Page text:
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Archive for the ‘GHALIB’ Category

Ghalib ka pata ( Ghalib’s address)


Who could’ve described Ghalib better than he himself.

Hai aur bhi duniya mein sukhanwar bahut ache
Kehte hain ke ghalib ka hai andaaz-e-bayaan aur.
(There are many good poets in the world, but they say Ghalib’s style (( of poetry) is different) 

And in humour narrates his notoriety :

Ho goya koi aisa bhi jo Ghalib ko na jaane,
Shayar to who achha hai, mager badnaam bahut hai.
(Is there anyone who isn’t aware of Ghalib? He is a good poet, but pretty infamous). 

Yet my favorite description of Ghalib in his own words remains this:

Likhta huun Asad sozish-e-dil se sukhan-e-garam,
Taan rakh na sake koi mere harf pe angusht.
{I write Asad, the pain of my heart in ‘hot’ poetry, So that no one can point a finger at my words}.

Indeed Ghalib needs no introduction. However, I dedicate this post to his association with the city of Delhi.

He was born in Agra in a family with Turk ancestors who had migrated from Samrkhand in Bukhara. After being married at 13 years of age he came to live in Delhi.

He lived, composed poetry and prose, then  passed away in Delhi.

Delhi came to be associated with the name of Mirza Ghalib.

It would not be wrong to consider Ghalib as the most coveted residents that Delhi city takes pride in. And the most well known address of Delhi, known worldwide happens to be:

Ghalib’s Haveli
Gali Qasim Jan,
Ballimaran,
Chandni Chowk,
Delhi.


Ghalib lived in  this haveli and  the address was immortalised  in a tribute by none other than Gulzar,  to the great poet . The verses aptly describe the narrow, dark alleys of Old Delhi. Anyone familiar with it, would find an accurate picturisation the character and life of the place, in these verses, .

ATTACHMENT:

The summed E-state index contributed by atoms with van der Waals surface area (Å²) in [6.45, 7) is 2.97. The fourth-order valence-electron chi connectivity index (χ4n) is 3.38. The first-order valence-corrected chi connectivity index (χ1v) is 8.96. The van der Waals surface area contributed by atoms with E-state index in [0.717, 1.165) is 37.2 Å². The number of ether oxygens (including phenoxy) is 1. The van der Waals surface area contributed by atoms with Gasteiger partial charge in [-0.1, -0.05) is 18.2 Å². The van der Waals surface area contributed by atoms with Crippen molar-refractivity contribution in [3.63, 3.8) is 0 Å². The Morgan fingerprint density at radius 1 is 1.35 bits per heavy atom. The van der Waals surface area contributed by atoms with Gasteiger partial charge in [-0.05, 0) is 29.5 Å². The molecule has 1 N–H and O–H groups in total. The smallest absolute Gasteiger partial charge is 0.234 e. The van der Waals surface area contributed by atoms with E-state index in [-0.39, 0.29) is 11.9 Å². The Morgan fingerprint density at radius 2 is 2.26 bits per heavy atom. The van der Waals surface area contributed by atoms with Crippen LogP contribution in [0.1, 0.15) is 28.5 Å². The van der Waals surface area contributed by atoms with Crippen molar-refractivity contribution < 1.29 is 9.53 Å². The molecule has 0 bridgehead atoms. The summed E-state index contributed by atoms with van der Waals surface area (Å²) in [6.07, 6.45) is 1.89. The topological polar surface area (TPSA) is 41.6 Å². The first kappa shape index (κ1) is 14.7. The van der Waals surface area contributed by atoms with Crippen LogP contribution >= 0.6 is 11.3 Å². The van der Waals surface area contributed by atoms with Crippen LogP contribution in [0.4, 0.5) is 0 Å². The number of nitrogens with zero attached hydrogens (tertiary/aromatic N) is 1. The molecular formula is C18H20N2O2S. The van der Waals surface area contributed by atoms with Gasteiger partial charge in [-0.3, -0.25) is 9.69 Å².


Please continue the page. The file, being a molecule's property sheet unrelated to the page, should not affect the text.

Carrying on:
Ballimaraan ke mahalle ki wo pecheeda daleelon ki si wo galiyan
Saamne taal ke nukkad pe batero ke qaseede
Gurhgurhati hui paan ki peekon mein wo daad wo wah-wah
Chand darwaaze par latke huye boshida se kuch taat ke parde
ek bakri ke mamiyaane ki awaaz
Aur dhoondhlayi hui shaam ke be-noor andhere
Aise deewaron se moonh jor kar chalte hai yahan
Churi-waalan ke katri ki bari bee jaise
Apni bujhti hui aankhon se darwaaze tatole
Isee be-noor andheri see gali qaasim se
Ek tarteeb charaghon ki shuru hoti hai
Ek quran-e-sukhan ka safa khulta hai
Asadullah Khan ‘Ghalib’ ka patha milta hai.
(The lanes of Ballimaran so much like the confusing arguments
With patridge stories at the lane’s corner.
The sounds of applause amidst the gurgling sounds of  chewed beetal leaves.
With worn out rug curtains hung outside a few doors
The bleating sound of a goat
And the lifeless darkness in the hazy evening.
That creep along the  walls.
Like the old lady from the alleys of Chooriwalan